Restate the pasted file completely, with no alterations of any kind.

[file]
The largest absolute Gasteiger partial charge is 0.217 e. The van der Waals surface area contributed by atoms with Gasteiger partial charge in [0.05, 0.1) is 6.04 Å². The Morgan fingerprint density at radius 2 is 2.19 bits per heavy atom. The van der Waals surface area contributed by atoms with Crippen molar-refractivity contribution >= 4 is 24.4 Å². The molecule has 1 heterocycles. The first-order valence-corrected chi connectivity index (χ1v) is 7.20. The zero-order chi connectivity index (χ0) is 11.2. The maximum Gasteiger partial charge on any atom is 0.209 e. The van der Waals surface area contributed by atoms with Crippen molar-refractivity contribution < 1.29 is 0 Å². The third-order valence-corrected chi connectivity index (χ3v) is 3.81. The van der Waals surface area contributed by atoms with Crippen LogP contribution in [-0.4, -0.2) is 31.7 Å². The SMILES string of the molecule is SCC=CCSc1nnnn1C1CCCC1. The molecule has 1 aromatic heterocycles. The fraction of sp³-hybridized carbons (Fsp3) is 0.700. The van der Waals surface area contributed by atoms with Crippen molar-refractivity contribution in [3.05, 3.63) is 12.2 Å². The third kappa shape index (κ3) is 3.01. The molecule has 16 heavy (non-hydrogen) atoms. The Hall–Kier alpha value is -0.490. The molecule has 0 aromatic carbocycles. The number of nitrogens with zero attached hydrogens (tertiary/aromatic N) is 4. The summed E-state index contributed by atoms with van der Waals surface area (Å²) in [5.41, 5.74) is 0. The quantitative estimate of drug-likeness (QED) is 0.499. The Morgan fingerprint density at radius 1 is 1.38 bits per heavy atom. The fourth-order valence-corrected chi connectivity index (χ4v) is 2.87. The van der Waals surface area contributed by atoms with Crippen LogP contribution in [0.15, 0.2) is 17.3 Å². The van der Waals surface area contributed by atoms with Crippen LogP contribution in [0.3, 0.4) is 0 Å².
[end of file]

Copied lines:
The largest absolute Gasteiger partial charge is 0.217 e. The van der Waals surface area contributed by atoms with Gasteiger partial charge in [0.05, 0.1) is 6.04 Å². The Morgan fingerprint density at radius 2 is 2.19 bits per heavy atom. The van der Waals surface area contributed by atoms with Crippen molar-refractivity contribution >= 4 is 24.4 Å². The molecule has 1 heterocycles. The first-order valence-corrected chi connectivity index (χ1v) is 7.20. The zero-order chi connectivity index (χ0) is 11.2. The maximum Gasteiger partial charge on any atom is 0.209 e. The van der Waals surface area contributed by atoms with Crippen molar-refractivity contribution < 1.29 is 0 Å². The third-order valence-corrected chi connectivity index (χ3v) is 3.81. The van der Waals surface area contributed by atoms with Crippen LogP contribution in [-0.4, -0.2) is 31.7 Å². The SMILES string of the molecule is SCC=CCSc1nnnn1C1CCCC1. The molecule has 1 aromatic heterocycles. The fraction of sp³-hybridized carbons (Fsp3) is 0.700. The van der Waals surface area contributed by atoms with Crippen molar-refractivity contribution in [3.05, 3.63) is 12.2 Å². The third kappa shape index (κ3) is 3.01. The molecule has 16 heavy (non-hydrogen) atoms. The Hall–Kier alpha value is -0.490. The molecule has 0 aromatic carbocycles. The number of nitrogens with zero attached hydrogens (tertiary/aromatic N) is 4. The summed E-state index contributed by atoms with van der Waals surface area (Å²) in [5.41, 5.74) is 0. The quantitative estimate of drug-likeness (QED) is 0.499. The Morgan fingerprint density at radius 1 is 1.38 bits per heavy atom. The fourth-order valence-corrected chi connectivity index (χ4v) is 2.87. The van der Waals surface area contributed by atoms with Crippen LogP contribution in [0.15, 0.2) is 17.3 Å². The van der Waals surface area contributed by atoms with Crippen LogP contribution in [0.3, 0.4) is 0 Å².